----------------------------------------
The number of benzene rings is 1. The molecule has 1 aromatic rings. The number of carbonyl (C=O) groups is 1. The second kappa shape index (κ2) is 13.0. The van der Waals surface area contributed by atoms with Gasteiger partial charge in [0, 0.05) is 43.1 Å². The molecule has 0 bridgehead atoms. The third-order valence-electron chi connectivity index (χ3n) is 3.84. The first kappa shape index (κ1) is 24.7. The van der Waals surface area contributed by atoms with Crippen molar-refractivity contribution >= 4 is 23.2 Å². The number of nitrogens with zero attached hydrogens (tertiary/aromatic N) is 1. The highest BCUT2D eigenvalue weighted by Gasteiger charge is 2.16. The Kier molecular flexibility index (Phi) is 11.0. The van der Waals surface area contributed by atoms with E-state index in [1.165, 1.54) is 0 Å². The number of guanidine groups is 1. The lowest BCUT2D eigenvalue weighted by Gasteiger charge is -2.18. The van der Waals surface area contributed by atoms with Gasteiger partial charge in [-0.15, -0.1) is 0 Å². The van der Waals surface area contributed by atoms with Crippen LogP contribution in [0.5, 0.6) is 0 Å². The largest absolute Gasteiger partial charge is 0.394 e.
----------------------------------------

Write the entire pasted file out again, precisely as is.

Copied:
The number of benzene rings is 1. The molecule has 1 aromatic rings. The number of carbonyl (C=O) groups is 1. The second kappa shape index (κ2) is 13.0. The van der Waals surface area contributed by atoms with Gasteiger partial charge in [0, 0.05) is 43.1 Å². The molecule has 0 bridgehead atoms. The third-order valence-electron chi connectivity index (χ3n) is 3.84. The first kappa shape index (κ1) is 24.7. The van der Waals surface area contributed by atoms with Crippen molar-refractivity contribution >= 4 is 23.2 Å². The number of nitrogens with zero attached hydrogens (tertiary/aromatic N) is 1. The highest BCUT2D eigenvalue weighted by Gasteiger charge is 2.16. The Kier molecular flexibility index (Phi) is 11.0. The van der Waals surface area contributed by atoms with E-state index in [1.165, 1.54) is 0 Å². The number of guanidine groups is 1. The lowest BCUT2D eigenvalue weighted by Gasteiger charge is -2.18. The van der Waals surface area contributed by atoms with Gasteiger partial charge in [-0.15, -0.1) is 0 Å². The van der Waals surface area contributed by atoms with Crippen LogP contribution in [0.5, 0.6) is 0 Å². The largest absolute Gasteiger partial charge is 0.394 e.